China’s CPI change in July turned negative for the first time in over two years, leading to both China’s Shanghai Composite to drop 0.5% and Hong Kong’s Hang Seng (HSI) to lose 0.2% in trading on Wednesday, August 9. The inflation figures were seen increasing worries about China's growth prospects and how effective traditional stimulus measures are. Data showed Chinese PPI also fell more than anticipated, with a drop of 4.4% versus the expected 4.1% figure.
The news came after markets were already worried following Moody's downgrading of the credit ratings of 10 major US banks, which was seen as the catalyst to push US stocks lower on Tuesday, August 8. The KBW Regional Banking index, an index weighting 24 banking stocks to gauge the banking industry, fell 1.1%, while the benchmark S&P 500 (USA 500) was off 0.4% following the news. The DJIA (USA 30) shed 0.5%, and the Nasdaq (US-TECH 100), down nearly 0.8% as investors feared for the health of US banks and the economy more broadly. Various sectors, including financials, materials, and consumer discretionary experienced declines, with some notable exceptions in energy and healthcare.
Are US Regional Banks Still at Risk?
Moody's cut the credit rating of many mid-sized banks and placed several larger banks under negative review. Among the ten banks that saw their ratings cut were Bank of New York Mellon (BNY Mellon), US Bancorp,(USB), and State Street (STT). The rating agency also lowered its outlook for 11 banks, including Capital One (COF), PNC Financial (PNC), and Fifth Third Bancorp (FITB). Moody’s said that banks in the US continue to face risks from Fed’s interest rates and asset-liability management and expected asset quality to decline as the US is seen facing a mild recession at the start of 2024.
Shares in many of the aforementioned banks closed over 1% lower on Tuesday, August 8. Moody's believes that the Fed's aggressive monetary policy continues to have a material impact on the US banking system. Analysts, however, pointed out that the move likely was in response to rising stock prices in those banks in the wake of better-than-expected earnings. The quarterly reports showed a troublesome trend, where smaller banks attracted deposits by increasing interest payments, cutting profitability. As a result, many of the banks cut their guidance for the year. Additionally, regulators want to implement a new complex set of bank standards. Analysts also expressed concern that slower lending from smaller banks could impact economic growth.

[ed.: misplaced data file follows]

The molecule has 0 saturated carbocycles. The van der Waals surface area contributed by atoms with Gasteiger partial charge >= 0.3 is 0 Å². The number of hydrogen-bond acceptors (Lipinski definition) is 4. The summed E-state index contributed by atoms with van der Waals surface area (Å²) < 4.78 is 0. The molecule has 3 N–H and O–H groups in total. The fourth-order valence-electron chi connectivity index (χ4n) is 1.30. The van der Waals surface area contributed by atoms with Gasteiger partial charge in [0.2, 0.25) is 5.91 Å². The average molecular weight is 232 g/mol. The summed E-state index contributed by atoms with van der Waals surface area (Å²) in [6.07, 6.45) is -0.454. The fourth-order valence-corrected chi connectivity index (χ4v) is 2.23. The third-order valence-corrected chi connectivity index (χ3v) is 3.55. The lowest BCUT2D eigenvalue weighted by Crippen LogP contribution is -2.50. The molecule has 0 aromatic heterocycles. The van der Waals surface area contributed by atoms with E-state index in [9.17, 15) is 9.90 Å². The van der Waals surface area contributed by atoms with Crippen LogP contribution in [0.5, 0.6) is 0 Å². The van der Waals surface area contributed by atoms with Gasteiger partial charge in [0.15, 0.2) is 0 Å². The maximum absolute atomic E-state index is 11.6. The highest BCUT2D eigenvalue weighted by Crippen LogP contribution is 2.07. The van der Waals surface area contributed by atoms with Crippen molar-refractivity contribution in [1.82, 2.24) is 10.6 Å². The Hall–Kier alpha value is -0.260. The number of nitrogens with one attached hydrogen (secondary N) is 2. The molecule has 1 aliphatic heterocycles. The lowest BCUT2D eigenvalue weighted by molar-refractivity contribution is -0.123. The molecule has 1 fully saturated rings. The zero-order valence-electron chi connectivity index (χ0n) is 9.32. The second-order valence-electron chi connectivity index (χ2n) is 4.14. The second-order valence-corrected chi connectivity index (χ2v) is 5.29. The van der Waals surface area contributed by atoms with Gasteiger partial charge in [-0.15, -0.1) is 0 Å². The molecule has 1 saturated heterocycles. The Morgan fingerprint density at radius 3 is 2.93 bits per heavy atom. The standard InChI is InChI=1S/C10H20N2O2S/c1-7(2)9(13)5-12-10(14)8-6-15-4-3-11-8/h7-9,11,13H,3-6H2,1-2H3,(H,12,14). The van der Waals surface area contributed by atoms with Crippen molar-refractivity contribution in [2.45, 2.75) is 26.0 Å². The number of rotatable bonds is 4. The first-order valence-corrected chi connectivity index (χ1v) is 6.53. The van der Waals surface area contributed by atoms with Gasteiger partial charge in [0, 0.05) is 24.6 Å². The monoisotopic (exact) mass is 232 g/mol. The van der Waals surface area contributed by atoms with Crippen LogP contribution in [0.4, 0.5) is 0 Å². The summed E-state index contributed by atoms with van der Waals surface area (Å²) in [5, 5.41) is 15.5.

China Data Add to Concerns
Declines in equities from the US were followed by further negative news out of China, following a larger-than-expected drop in trade on Tuesday, August 8. Moreover, issues with one of China's largest homebuilders, Country Garden, which saw its shares fall 8.9% in Wednesday trading, added to the gloomy outlook. Still, while China's inflation contracted, it wasn't as much as initially forecast. On the other hand, producer prices fell more than forecast. But the Chinese yuan (USDCNH) rose against the dollar thanks to a higher fixing, with the pair having fallen to a maximum of 0.38% on Wednesday’s session by the time of writing.
Producer prices fell 4.4% compared to a year ago, which was worse than the 4.1% decline that was forecast. With both CPI and PPI in deflation territory, it points to continued weakening in the economic mentum due to slow domestic demand. Conversely, it might put more pressure on the government to add to fiscal stimulus. This lacklustre domestic demand has been persistent since the pandemic. These figures come on the heels of trade data that saw both foreign and domestic demand take a sharp plunge. Exports in July fell 14.5% compared to the prior year, while imports fell 12.4% in the same period, with both readings being worse than analysts had expected. It was estimated that real trade volumes declined by around 0.4%. (Source:CNBC)
The concerns over slow demand from China, the world's largest importer of crude oil (CL), may have also driven oil prices slightly lower on Wednesday, August 9. The upside to oil markets was seen limited in analysts' estimates, who cited slowing demand in the US and Europe due to interest rate hikes. In addition, China’s Tuesday's trade data showed that the country imported 18.8% less crude in July than the previous month, the lowest amount since the start of the year. Notably, oil prices were seen trading as high as $83 per barrel at the time of writing.
US and Chinese equity indices fell after Moody's cut the rating for several US banks, followed by China reporting that it had entered deflation as its CPI change turned negative and producer prices fell more than expected. The latest data was seen as deepening worries about China's growth prospects. The last time China recorded a drop in inflation was in February 2021. How will markets respond to these shifts going forward?